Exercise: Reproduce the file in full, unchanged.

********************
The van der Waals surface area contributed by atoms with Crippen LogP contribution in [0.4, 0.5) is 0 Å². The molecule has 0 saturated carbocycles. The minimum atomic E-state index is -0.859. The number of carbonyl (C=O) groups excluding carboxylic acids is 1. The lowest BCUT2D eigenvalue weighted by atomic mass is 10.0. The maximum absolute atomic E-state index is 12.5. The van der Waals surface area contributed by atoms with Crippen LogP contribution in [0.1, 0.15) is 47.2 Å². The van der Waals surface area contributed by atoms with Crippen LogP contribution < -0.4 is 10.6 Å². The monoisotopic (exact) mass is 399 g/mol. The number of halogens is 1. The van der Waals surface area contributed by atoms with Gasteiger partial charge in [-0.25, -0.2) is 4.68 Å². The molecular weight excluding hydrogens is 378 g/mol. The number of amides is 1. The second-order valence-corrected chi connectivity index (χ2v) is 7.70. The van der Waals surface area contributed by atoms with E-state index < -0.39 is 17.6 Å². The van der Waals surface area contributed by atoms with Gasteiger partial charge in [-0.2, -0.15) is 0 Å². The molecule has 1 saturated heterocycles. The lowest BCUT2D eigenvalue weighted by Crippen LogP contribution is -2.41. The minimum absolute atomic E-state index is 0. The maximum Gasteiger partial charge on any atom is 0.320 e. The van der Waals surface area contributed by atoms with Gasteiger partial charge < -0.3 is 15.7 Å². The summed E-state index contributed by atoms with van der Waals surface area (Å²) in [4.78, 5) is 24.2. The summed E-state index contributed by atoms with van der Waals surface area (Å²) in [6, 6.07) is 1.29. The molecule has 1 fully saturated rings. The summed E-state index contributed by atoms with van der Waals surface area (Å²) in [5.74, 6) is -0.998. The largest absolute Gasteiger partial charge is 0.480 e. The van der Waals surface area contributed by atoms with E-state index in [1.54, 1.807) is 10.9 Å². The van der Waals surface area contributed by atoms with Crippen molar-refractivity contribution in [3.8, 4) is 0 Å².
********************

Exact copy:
The van der Waals surface area contributed by atoms with Crippen LogP contribution in [0.4, 0.5) is 0 Å². The molecule has 0 saturated carbocycles. The minimum atomic E-state index is -0.859. The number of carbonyl (C=O) groups excluding carboxylic acids is 1. The lowest BCUT2D eigenvalue weighted by atomic mass is 10.0. The maximum absolute atomic E-state index is 12.5. The van der Waals surface area contributed by atoms with Crippen LogP contribution in [0.1, 0.15) is 47.2 Å². The van der Waals surface area contributed by atoms with Crippen LogP contribution < -0.4 is 10.6 Å². The monoisotopic (exact) mass is 399 g/mol. The number of halogens is 1. The van der Waals surface area contributed by atoms with Gasteiger partial charge in [-0.25, -0.2) is 4.68 Å². The molecular weight excluding hydrogens is 378 g/mol. The number of amides is 1. The second-order valence-corrected chi connectivity index (χ2v) is 7.70. The van der Waals surface area contributed by atoms with E-state index < -0.39 is 17.6 Å². The van der Waals surface area contributed by atoms with Gasteiger partial charge in [-0.2, -0.15) is 0 Å². The molecule has 1 saturated heterocycles. The lowest BCUT2D eigenvalue weighted by Crippen LogP contribution is -2.41. The minimum absolute atomic E-state index is 0. The maximum Gasteiger partial charge on any atom is 0.320 e. The van der Waals surface area contributed by atoms with Gasteiger partial charge < -0.3 is 15.7 Å². The summed E-state index contributed by atoms with van der Waals surface area (Å²) in [4.78, 5) is 24.2. The summed E-state index contributed by atoms with van der Waals surface area (Å²) in [6, 6.07) is 1.29. The molecule has 1 fully saturated rings. The summed E-state index contributed by atoms with van der Waals surface area (Å²) in [5.74, 6) is -0.998. The largest absolute Gasteiger partial charge is 0.480 e. The van der Waals surface area contributed by atoms with E-state index in [1.54, 1.807) is 10.9 Å². The van der Waals surface area contributed by atoms with Crippen molar-refractivity contribution in [3.8, 4) is 0 Å².